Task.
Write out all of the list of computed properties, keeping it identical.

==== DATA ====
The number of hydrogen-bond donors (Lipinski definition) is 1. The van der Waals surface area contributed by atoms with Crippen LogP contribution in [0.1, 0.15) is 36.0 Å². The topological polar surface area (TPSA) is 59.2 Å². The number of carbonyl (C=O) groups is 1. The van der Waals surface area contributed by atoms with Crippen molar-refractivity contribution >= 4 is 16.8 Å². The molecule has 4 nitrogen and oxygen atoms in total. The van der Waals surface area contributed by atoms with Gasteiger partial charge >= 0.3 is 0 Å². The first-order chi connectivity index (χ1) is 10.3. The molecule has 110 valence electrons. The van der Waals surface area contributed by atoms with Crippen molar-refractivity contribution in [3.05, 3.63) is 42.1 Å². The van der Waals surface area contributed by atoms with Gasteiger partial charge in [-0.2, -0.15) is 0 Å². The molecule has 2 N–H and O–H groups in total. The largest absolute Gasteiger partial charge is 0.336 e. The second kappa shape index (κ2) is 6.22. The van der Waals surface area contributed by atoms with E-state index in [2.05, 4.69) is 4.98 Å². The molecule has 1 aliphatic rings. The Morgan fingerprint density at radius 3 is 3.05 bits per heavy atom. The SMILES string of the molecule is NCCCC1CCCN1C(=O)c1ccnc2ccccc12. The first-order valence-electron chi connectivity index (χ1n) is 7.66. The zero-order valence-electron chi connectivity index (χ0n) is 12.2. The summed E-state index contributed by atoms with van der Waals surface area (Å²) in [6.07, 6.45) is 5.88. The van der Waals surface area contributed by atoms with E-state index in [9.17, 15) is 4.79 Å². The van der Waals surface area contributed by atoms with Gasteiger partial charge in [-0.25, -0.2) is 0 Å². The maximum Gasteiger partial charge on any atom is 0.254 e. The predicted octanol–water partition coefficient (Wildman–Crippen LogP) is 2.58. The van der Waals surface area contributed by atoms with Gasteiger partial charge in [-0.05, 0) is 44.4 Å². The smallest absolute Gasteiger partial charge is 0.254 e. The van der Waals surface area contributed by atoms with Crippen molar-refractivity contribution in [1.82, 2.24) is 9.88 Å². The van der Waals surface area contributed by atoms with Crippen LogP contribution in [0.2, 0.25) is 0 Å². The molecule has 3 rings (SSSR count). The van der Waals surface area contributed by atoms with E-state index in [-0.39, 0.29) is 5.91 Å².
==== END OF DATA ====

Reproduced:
The number of hydrogen-bond donors (Lipinski definition) is 1. The van der Waals surface area contributed by atoms with Crippen LogP contribution in [0.1, 0.15) is 36.0 Å². The topological polar surface area (TPSA) is 59.2 Å². The number of carbonyl (C=O) groups is 1. The van der Waals surface area contributed by atoms with Crippen molar-refractivity contribution >= 4 is 16.8 Å². The molecule has 4 nitrogen and oxygen atoms in total. The van der Waals surface area contributed by atoms with Gasteiger partial charge >= 0.3 is 0 Å². The first-order chi connectivity index (χ1) is 10.3. The molecule has 110 valence electrons. The van der Waals surface area contributed by atoms with Crippen molar-refractivity contribution in [3.05, 3.63) is 42.1 Å². The van der Waals surface area contributed by atoms with Gasteiger partial charge in [-0.2, -0.15) is 0 Å². The molecule has 2 N–H and O–H groups in total. The largest absolute Gasteiger partial charge is 0.336 e. The second kappa shape index (κ2) is 6.22. The van der Waals surface area contributed by atoms with E-state index in [2.05, 4.69) is 4.98 Å². The molecule has 1 aliphatic rings. The Morgan fingerprint density at radius 3 is 3.05 bits per heavy atom. The SMILES string of the molecule is NCCCC1CCCN1C(=O)c1ccnc2ccccc12. The first-order valence-electron chi connectivity index (χ1n) is 7.66. The zero-order valence-electron chi connectivity index (χ0n) is 12.2. The summed E-state index contributed by atoms with van der Waals surface area (Å²) in [6.07, 6.45) is 5.88. The van der Waals surface area contributed by atoms with E-state index in [9.17, 15) is 4.79 Å². The van der Waals surface area contributed by atoms with Gasteiger partial charge in [-0.25, -0.2) is 0 Å². The maximum Gasteiger partial charge on any atom is 0.254 e. The predicted octanol–water partition coefficient (Wildman–Crippen LogP) is 2.58. The van der Waals surface area contributed by atoms with Gasteiger partial charge in [-0.05, 0) is 44.4 Å². The smallest absolute Gasteiger partial charge is 0.254 e. The van der Waals surface area contributed by atoms with Crippen molar-refractivity contribution in [1.82, 2.24) is 9.88 Å². The van der Waals surface area contributed by atoms with Crippen LogP contribution in [0.2, 0.25) is 0 Å². The molecule has 3 rings (SSSR count). The van der Waals surface area contributed by atoms with E-state index in [-0.39, 0.29) is 5.91 Å².